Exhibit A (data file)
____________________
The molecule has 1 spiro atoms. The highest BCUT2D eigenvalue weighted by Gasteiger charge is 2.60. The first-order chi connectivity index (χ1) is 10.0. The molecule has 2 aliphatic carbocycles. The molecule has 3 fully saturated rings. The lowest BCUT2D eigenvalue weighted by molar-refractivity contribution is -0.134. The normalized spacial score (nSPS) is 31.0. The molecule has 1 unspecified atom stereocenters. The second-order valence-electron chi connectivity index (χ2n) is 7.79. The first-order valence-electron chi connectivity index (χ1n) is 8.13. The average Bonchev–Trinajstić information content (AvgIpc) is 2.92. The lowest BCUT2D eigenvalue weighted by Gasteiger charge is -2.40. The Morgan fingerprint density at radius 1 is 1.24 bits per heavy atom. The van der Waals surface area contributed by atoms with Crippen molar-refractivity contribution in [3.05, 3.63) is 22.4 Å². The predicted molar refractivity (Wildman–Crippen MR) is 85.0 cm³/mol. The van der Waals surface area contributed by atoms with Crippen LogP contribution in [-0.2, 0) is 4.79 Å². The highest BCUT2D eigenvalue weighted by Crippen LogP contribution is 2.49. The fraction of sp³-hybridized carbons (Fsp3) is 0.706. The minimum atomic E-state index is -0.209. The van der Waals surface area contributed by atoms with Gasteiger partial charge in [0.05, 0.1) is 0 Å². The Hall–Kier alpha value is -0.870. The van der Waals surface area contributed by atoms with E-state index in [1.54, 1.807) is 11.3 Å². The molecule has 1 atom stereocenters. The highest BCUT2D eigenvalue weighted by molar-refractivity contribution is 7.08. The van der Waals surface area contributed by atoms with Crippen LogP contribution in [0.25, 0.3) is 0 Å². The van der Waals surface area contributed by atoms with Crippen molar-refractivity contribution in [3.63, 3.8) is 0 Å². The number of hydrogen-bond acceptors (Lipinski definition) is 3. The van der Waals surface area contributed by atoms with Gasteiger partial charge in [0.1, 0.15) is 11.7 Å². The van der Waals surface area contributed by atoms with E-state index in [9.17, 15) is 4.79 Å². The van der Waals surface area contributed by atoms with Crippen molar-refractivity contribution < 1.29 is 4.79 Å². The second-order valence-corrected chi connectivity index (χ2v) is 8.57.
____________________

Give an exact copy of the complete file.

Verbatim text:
The molecule has 1 spiro atoms. The highest BCUT2D eigenvalue weighted by Gasteiger charge is 2.60. The first-order chi connectivity index (χ1) is 10.0. The molecule has 2 aliphatic carbocycles. The molecule has 3 fully saturated rings. The lowest BCUT2D eigenvalue weighted by molar-refractivity contribution is -0.134. The normalized spacial score (nSPS) is 31.0. The molecule has 1 unspecified atom stereocenters. The second-order valence-electron chi connectivity index (χ2n) is 7.79. The first-order valence-electron chi connectivity index (χ1n) is 8.13. The average Bonchev–Trinajstić information content (AvgIpc) is 2.92. The lowest BCUT2D eigenvalue weighted by Gasteiger charge is -2.40. The Morgan fingerprint density at radius 1 is 1.24 bits per heavy atom. The van der Waals surface area contributed by atoms with Crippen molar-refractivity contribution in [3.05, 3.63) is 22.4 Å². The predicted molar refractivity (Wildman–Crippen MR) is 85.0 cm³/mol. The van der Waals surface area contributed by atoms with Crippen LogP contribution in [-0.2, 0) is 4.79 Å². The highest BCUT2D eigenvalue weighted by Crippen LogP contribution is 2.49. The fraction of sp³-hybridized carbons (Fsp3) is 0.706. The minimum atomic E-state index is -0.209. The van der Waals surface area contributed by atoms with Gasteiger partial charge in [0.05, 0.1) is 0 Å². The Hall–Kier alpha value is -0.870. The van der Waals surface area contributed by atoms with E-state index in [1.54, 1.807) is 11.3 Å². The molecule has 1 atom stereocenters. The highest BCUT2D eigenvalue weighted by molar-refractivity contribution is 7.08. The van der Waals surface area contributed by atoms with Crippen LogP contribution in [0.25, 0.3) is 0 Å². The van der Waals surface area contributed by atoms with Crippen molar-refractivity contribution in [3.63, 3.8) is 0 Å². The number of hydrogen-bond acceptors (Lipinski definition) is 3. The van der Waals surface area contributed by atoms with Gasteiger partial charge in [0.1, 0.15) is 11.7 Å². The van der Waals surface area contributed by atoms with E-state index in [9.17, 15) is 4.79 Å². The van der Waals surface area contributed by atoms with Crippen molar-refractivity contribution < 1.29 is 4.79 Å². The second-order valence-corrected chi connectivity index (χ2v) is 8.57.